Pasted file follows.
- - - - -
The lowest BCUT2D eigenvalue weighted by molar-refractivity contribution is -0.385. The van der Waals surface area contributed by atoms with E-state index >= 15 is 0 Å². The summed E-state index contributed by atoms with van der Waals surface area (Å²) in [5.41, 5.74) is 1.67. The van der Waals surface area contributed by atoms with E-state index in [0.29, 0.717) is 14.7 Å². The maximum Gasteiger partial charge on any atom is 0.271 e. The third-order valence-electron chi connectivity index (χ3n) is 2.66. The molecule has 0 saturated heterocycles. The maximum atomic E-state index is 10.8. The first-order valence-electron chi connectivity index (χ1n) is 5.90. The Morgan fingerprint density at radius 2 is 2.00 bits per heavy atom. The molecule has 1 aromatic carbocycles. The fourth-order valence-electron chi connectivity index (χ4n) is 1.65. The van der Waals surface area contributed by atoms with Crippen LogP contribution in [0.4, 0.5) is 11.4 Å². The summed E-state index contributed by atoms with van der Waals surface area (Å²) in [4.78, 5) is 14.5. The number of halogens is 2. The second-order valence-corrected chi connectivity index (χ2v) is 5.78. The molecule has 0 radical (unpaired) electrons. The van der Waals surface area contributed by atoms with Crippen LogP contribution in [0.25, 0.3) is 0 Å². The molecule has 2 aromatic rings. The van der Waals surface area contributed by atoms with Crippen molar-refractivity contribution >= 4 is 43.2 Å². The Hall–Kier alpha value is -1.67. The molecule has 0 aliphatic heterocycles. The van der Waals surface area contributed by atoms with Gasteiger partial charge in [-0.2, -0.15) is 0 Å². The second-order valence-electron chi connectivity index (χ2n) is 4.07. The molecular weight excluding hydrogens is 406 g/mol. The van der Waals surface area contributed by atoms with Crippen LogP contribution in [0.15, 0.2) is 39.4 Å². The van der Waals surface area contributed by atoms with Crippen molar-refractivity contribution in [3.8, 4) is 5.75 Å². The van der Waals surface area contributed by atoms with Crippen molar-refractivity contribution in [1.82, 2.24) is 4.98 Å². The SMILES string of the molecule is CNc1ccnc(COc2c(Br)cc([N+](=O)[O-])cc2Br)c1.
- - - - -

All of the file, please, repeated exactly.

The lowest BCUT2D eigenvalue weighted by molar-refractivity contribution is -0.385. The van der Waals surface area contributed by atoms with E-state index >= 15 is 0 Å². The summed E-state index contributed by atoms with van der Waals surface area (Å²) in [5.41, 5.74) is 1.67. The van der Waals surface area contributed by atoms with E-state index in [0.29, 0.717) is 14.7 Å². The maximum Gasteiger partial charge on any atom is 0.271 e. The third-order valence-electron chi connectivity index (χ3n) is 2.66. The molecule has 0 saturated heterocycles. The maximum atomic E-state index is 10.8. The first-order valence-electron chi connectivity index (χ1n) is 5.90. The Morgan fingerprint density at radius 2 is 2.00 bits per heavy atom. The molecule has 1 aromatic carbocycles. The fourth-order valence-electron chi connectivity index (χ4n) is 1.65. The van der Waals surface area contributed by atoms with Crippen LogP contribution in [0.4, 0.5) is 11.4 Å². The summed E-state index contributed by atoms with van der Waals surface area (Å²) in [4.78, 5) is 14.5. The number of halogens is 2. The second-order valence-corrected chi connectivity index (χ2v) is 5.78. The molecule has 0 radical (unpaired) electrons. The van der Waals surface area contributed by atoms with Crippen LogP contribution in [0.25, 0.3) is 0 Å². The molecule has 2 aromatic rings. The van der Waals surface area contributed by atoms with Crippen molar-refractivity contribution >= 4 is 43.2 Å². The Hall–Kier alpha value is -1.67. The molecule has 0 aliphatic heterocycles. The van der Waals surface area contributed by atoms with Gasteiger partial charge in [-0.2, -0.15) is 0 Å². The second-order valence-electron chi connectivity index (χ2n) is 4.07. The molecular weight excluding hydrogens is 406 g/mol. The van der Waals surface area contributed by atoms with Crippen LogP contribution in [0.15, 0.2) is 39.4 Å². The van der Waals surface area contributed by atoms with Crippen molar-refractivity contribution in [3.8, 4) is 5.75 Å². The van der Waals surface area contributed by atoms with Crippen molar-refractivity contribution in [1.82, 2.24) is 4.98 Å². The SMILES string of the molecule is CNc1ccnc(COc2c(Br)cc([N+](=O)[O-])cc2Br)c1.